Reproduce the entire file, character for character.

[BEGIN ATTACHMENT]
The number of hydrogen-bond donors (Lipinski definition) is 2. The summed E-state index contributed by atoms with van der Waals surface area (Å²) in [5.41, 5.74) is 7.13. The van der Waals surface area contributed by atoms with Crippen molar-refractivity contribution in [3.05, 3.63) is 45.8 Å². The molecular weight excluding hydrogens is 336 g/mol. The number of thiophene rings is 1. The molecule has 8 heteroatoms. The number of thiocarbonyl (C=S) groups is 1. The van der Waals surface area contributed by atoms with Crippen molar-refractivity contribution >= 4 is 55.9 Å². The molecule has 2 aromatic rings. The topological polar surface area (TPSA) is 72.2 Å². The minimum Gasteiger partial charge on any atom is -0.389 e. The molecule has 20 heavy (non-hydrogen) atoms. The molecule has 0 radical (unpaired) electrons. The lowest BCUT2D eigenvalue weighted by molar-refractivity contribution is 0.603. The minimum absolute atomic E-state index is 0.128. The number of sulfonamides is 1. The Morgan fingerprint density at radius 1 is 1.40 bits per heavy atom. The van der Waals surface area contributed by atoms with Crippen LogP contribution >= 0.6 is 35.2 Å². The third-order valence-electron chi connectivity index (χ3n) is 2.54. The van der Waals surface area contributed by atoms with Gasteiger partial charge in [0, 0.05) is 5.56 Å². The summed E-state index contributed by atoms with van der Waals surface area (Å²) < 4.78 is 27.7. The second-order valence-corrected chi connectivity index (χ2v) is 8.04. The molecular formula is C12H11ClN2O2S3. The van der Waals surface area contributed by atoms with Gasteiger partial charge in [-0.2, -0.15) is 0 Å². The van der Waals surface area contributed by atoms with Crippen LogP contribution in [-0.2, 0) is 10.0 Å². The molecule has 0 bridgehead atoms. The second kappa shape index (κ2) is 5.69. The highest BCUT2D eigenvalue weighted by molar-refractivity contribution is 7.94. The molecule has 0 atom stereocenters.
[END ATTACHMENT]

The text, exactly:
The number of hydrogen-bond donors (Lipinski definition) is 2. The summed E-state index contributed by atoms with van der Waals surface area (Å²) in [5.41, 5.74) is 7.13. The van der Waals surface area contributed by atoms with Crippen molar-refractivity contribution in [3.05, 3.63) is 45.8 Å². The molecular weight excluding hydrogens is 336 g/mol. The number of thiophene rings is 1. The molecule has 8 heteroatoms. The number of thiocarbonyl (C=S) groups is 1. The van der Waals surface area contributed by atoms with Crippen molar-refractivity contribution >= 4 is 55.9 Å². The molecule has 2 aromatic rings. The topological polar surface area (TPSA) is 72.2 Å². The minimum Gasteiger partial charge on any atom is -0.389 e. The molecule has 20 heavy (non-hydrogen) atoms. The molecule has 0 radical (unpaired) electrons. The lowest BCUT2D eigenvalue weighted by molar-refractivity contribution is 0.603. The minimum absolute atomic E-state index is 0.128. The number of sulfonamides is 1. The Morgan fingerprint density at radius 1 is 1.40 bits per heavy atom. The van der Waals surface area contributed by atoms with Crippen LogP contribution >= 0.6 is 35.2 Å². The third-order valence-electron chi connectivity index (χ3n) is 2.54. The van der Waals surface area contributed by atoms with Gasteiger partial charge in [0, 0.05) is 5.56 Å². The summed E-state index contributed by atoms with van der Waals surface area (Å²) < 4.78 is 27.7. The second-order valence-corrected chi connectivity index (χ2v) is 8.04. The molecular formula is C12H11ClN2O2S3. The van der Waals surface area contributed by atoms with Gasteiger partial charge in [-0.2, -0.15) is 0 Å². The van der Waals surface area contributed by atoms with Crippen LogP contribution in [-0.2, 0) is 10.0 Å². The molecule has 0 bridgehead atoms. The second kappa shape index (κ2) is 5.69. The highest BCUT2D eigenvalue weighted by molar-refractivity contribution is 7.94. The molecule has 0 atom stereocenters.